‘My story isn’t about Auschwitz, it’s about life after Auschwitz’: Goran Rosenberg

‘My story isn’t about Auschwitz, it’s about life after Auschwitz’: Goran Rosenberg

With Holocaust Memorial Day imminent (details at the end of this post), Goran Rosenberg’s deeply moving memoir, A Brief Stop on the Road from Auschwitz, compels us to think about why it is important to maintain the memory of the Holocaust – and to contemplate its meaning today. Continue reading “‘My story isn’t about Auschwitz, it’s about life after Auschwitz’: Goran Rosenberg”

The shame of the past we share and try to forget

The shame of the past we share and try to forget

In my last post I spoke of how I had not been able to get a scene in Roy Andersson’s latest film out of my head. In A Pigeon Sat on a Branch Reflecting on Existence, a party of pith-helmeted British soldiers herd shackled and fearful African men, women and children into a giant rotating drum before setting alight a fire beneath it. As the agonised movements of those incarcerated turn the terrible machine, their cries are turned into haunted music for the edification of an elegantly-dressed crowd of wealthy folk watching the scene from the terrace of a nearby mansion as waiters pass among them serving champagne. Continue reading “The shame of the past we share and try to forget”

Living with history: a Berlin city centre walk

Living with history: a Berlin city centre walk

Germans live with history, Berliners especially so.  The city is dense with memorials and museums, each of which documents or remembers an aspect of the country’s fractured past. In the previous post I wrote about three examples of the memorialization of the Holocaust in Berlin. In one short walk in the centre of the city the visitor will encounter several more. Continue reading “Living with history: a Berlin city centre walk”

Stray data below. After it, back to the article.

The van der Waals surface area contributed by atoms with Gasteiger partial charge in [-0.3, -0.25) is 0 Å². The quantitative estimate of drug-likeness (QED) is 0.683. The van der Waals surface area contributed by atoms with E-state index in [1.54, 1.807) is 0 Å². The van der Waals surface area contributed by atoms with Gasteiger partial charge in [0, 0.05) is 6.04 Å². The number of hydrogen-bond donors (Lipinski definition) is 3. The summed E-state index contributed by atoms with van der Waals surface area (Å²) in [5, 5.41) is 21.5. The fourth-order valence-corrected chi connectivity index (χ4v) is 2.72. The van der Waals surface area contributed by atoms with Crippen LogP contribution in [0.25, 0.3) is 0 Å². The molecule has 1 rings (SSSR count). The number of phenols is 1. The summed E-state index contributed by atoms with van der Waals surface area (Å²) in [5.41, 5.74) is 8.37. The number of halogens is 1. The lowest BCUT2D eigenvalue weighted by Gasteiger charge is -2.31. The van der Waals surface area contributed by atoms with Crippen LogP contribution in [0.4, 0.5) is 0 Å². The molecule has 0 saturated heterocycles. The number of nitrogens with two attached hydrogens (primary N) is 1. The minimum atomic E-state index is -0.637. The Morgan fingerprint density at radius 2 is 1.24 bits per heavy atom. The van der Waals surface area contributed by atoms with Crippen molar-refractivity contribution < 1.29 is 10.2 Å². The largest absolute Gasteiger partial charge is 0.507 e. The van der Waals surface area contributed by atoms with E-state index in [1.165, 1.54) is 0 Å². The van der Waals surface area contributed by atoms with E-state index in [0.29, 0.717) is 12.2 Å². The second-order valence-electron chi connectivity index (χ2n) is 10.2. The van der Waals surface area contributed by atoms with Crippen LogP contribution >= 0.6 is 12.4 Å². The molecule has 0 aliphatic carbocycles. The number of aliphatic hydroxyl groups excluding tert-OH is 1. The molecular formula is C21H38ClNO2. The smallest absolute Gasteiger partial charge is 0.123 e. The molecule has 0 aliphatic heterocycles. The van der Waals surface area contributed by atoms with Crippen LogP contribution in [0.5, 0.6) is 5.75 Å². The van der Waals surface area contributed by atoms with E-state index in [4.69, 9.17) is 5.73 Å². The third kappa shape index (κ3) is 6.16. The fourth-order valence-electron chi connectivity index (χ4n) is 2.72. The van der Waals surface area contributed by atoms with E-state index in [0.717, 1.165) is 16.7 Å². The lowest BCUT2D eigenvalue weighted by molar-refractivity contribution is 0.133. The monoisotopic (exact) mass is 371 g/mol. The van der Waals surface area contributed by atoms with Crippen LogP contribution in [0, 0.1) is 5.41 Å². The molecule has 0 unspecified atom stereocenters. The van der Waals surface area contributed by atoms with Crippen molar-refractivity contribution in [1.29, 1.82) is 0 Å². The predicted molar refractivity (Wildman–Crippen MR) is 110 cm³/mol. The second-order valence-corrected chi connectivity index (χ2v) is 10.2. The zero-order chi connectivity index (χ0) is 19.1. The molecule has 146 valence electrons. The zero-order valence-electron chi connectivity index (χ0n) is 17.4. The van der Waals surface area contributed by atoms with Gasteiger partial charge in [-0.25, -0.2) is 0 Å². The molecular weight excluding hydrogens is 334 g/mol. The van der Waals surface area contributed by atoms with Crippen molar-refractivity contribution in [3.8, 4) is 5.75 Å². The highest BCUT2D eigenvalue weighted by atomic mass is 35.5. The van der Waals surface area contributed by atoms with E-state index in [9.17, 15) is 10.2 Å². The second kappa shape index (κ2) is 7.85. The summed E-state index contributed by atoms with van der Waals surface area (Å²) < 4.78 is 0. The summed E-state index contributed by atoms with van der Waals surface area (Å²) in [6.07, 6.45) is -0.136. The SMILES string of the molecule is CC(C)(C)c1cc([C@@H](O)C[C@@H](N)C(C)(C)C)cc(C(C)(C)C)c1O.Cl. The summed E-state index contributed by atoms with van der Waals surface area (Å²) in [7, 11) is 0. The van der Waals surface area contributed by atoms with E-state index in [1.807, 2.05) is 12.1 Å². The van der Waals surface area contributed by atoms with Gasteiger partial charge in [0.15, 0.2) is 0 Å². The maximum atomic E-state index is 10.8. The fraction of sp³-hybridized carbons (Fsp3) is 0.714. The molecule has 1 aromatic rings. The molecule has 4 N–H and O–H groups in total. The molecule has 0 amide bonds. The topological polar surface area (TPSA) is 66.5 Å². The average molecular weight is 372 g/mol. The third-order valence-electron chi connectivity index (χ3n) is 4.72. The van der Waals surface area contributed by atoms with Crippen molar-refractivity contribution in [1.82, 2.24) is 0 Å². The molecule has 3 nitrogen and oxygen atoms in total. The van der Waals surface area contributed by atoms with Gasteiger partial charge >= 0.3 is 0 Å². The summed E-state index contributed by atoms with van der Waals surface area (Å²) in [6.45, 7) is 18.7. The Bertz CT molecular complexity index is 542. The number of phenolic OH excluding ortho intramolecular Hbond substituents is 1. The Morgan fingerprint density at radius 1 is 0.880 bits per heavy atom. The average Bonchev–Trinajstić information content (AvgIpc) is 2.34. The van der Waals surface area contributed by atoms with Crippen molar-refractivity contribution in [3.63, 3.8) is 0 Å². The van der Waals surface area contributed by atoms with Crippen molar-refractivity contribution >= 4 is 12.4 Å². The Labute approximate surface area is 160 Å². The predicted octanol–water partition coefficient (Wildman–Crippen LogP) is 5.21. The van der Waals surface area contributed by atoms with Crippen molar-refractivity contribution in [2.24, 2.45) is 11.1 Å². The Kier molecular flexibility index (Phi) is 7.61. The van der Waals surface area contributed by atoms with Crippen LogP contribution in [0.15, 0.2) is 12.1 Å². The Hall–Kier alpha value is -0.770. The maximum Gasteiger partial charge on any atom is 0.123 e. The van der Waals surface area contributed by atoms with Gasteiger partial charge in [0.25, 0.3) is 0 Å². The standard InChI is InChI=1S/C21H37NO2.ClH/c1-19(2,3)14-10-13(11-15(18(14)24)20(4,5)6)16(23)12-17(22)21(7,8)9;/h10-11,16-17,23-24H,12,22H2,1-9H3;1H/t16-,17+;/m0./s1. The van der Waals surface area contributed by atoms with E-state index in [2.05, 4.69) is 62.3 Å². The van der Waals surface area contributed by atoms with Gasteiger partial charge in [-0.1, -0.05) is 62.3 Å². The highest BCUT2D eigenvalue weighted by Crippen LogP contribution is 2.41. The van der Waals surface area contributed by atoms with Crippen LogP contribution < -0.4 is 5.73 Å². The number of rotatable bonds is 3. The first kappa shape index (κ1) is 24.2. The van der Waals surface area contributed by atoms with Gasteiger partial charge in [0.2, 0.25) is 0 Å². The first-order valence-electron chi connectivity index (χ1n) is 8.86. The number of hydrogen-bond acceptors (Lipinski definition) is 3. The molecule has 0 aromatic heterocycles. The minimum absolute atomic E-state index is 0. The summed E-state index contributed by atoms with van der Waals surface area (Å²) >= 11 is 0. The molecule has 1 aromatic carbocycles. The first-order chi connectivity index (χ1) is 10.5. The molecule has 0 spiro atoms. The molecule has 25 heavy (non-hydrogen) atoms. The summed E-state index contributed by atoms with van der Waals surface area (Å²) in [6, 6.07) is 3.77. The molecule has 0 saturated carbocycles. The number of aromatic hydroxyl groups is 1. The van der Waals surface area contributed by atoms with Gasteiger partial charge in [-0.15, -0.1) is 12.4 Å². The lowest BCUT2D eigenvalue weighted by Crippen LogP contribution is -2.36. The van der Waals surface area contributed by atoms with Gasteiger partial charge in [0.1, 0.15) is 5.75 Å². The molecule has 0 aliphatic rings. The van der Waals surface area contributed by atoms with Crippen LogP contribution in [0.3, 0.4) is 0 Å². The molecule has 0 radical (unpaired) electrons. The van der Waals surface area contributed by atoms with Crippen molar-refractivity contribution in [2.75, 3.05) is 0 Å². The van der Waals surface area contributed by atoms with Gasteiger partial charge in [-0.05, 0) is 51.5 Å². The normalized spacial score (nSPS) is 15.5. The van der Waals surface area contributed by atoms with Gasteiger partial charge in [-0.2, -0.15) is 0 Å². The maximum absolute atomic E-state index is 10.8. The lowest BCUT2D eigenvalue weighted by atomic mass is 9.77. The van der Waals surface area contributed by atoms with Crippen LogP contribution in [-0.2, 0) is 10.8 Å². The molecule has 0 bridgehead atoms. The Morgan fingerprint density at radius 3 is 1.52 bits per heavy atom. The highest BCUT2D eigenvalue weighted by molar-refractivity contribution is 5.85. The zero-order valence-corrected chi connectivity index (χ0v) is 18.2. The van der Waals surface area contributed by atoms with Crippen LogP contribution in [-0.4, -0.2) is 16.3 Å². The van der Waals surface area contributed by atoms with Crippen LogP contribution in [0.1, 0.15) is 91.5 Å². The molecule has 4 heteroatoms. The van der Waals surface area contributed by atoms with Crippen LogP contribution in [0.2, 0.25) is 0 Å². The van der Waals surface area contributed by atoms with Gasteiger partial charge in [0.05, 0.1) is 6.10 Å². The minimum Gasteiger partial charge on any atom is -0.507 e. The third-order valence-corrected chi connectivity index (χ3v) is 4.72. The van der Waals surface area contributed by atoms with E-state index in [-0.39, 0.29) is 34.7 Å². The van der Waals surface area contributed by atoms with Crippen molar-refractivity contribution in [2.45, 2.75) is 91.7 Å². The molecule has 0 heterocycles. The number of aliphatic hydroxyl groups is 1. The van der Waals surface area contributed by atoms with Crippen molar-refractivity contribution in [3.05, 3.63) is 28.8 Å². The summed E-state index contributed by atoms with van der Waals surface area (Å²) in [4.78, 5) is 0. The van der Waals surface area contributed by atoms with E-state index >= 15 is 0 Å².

Stumbling over the past in Berlin

Stumbling over the past in Berlin

Just around the corner from the hotel where we stayed in Berlin, in cobbled and tree-lined Fasanenstrasse, I found outside number 42 eight small brass plaques embedded in the pavement. They record the deportation from this town house of eight Jewish Berliners to their deaths in the east. Continue reading “Stumbling over the past in Berlin”

Two novels by Jenny Erpenbeck

Two novels by Jenny Erpenbeck

This summer I’ve read two short, critically-acclaimed novels by Jenny Erpenbeck: Visitation, and The End of Days, winner of the Independent foreign fiction prize. I have to say that both books left me a little cold. Continue reading “Two novels by Jenny Erpenbeck”

Peeling the Onion: Gunter Grass has the last word

Peeling the Onion: Gunter Grass has the last word

When the death of Gunter Grass was announced recently, among the obituaries and appreciations I read were words of praise for his infamous memoir, Peeling the Onion, first published in Germany in 2006.  I remember reading a few reviews when the English translation came out a year later, and being put off. Probably, I read Michael Hoffman’s ill-tempered review in the Guardian which dismissed it as ‘a long and miserably bad book’ Continue reading “Peeling the Onion: Gunter Grass has the last word”

Representations of the Holocaust: stage, screen and text

Representations of the Holocaust: stage, screen and text

To forget the dead would be akin to killing them a second time.
― Elie Wiesel, Night

Human suffering anywhere concerns men and women everywhere.
― Elie Wiesel, Night

Two very different representations of the Holocaust seen in the last 48 hours are the subject of this post. The first is the stage adaptation by Children’s Touring Partnership of  Irish novelist John Boyne’s ‘fable’ for younger readers, The Boy In The Striped Pyjamas, set in Auschwitzthe second a documentary film, Night Will Fall, about the army photographers who filmed the horrific scenes revealed when British forces entered the concentration camp at Bergen-Belsen. Continue reading “Representations of the Holocaust: stage, screen and text”